Laura Lo Forti

A flood of memory, a mosaic of the future

ArtsWatch Weekly: The Vanport Mosaic Festival goes virtual, bringing the legacy of the great flood of 1948 into contemporary Portland

ON MEMORIAL DAY IN 1948 A RAILROAD BERM BURST in the lowlands just south of the Columbia River and north of Portland, sending a swiftly moving wall of water over the edge and inundating the city of Vanport, killing 15 people, leaving 17,500 homeless, and essentially wiping the city off the map. Vanport had been hastily constructed six years before to house workers and their families building warships in the Kaiser shipyards of Portland and Vancouver. At its height it had had a population of 40,000, making it the second-biggest city in Oregon at the time. In the decades since, the disaster has been forgotten by many, lost in the march of “progress” (Delta Park and the Portland International Speedway now sit where Vanport once thrived). For others it’s become an almost mythological touchstone, an emblem of what Portland and Oregon had been and what it would become, especially in its attitudes and actions about race. As Brett Campbell put it in his 2015 review of Rich Rubin’s play Cottonwood in the Flood, which debuted at an early Vanport Mosaic Festival and was set in Vanport in the 1940s, the city became, “along with Celilo Falls, Oregon’s Atlantis.” 

Henk Pander, “Vanport,” watercolor, 40 x 60 inches, from his series of large history paintings of the flood and its aftermath. Pander will be part of the Vanport Mosaic virtual festival in an online conversation, “Painting History,” with Chisao Hata and other artists who have depicted Vanport in their work. Image © Henk Pander 

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Vanport Mosaic: story comes home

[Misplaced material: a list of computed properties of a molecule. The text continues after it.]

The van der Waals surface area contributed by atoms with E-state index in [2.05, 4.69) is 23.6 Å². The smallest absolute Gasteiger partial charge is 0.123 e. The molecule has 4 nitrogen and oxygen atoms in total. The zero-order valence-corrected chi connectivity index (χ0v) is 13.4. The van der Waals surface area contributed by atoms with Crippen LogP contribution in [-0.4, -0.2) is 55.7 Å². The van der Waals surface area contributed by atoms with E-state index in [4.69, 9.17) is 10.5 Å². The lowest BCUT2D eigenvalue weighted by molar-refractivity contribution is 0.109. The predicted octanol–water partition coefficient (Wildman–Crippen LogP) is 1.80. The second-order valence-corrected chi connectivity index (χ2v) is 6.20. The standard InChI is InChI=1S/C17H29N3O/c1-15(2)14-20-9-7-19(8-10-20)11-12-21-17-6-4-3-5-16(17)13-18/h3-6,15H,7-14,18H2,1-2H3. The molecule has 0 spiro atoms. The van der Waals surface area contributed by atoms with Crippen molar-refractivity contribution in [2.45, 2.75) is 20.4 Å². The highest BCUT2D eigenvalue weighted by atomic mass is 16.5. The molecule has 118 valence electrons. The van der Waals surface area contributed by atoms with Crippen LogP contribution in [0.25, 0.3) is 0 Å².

The Mosaic's citywide exhibits and events bring the many stories of Vanport back to life 70 years after the flood changed Portland history

“Stories need to be freed to do their work.” — Laura Lo Forti

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Memorial Day, 1948, was a seminal moment in the evolution of contemporary Portland. On that day, the city of Vanport, hastily constructed to house workers at the Kaiser Shipyards during World War II, was wiped out when a dike gave way at 4:05 p.m. The swelling Columbia River came crashing through the breach, and by nightfall, there were at least 15 dead. Vanport, at one point the largest housing project of its kind in the United States and the second largest city in Oregon, was under water and some 18,500 people were left homeless.

A few of the fasces of Vanport. Photo: The City of Portland Archives

This Memorial Day week – Wednesday-Monday, May 23-28 – the Vanport Mosaic will commemorate the 70th anniversary of that cataclysmic event with a four-day festival of “exhibits, theater performances, a reunion/celebration of former Vanport residents, documentary screenings and recordings, poetry, tours of the historic Vanport City area and community engagement activities.” You can see the full schedule here.

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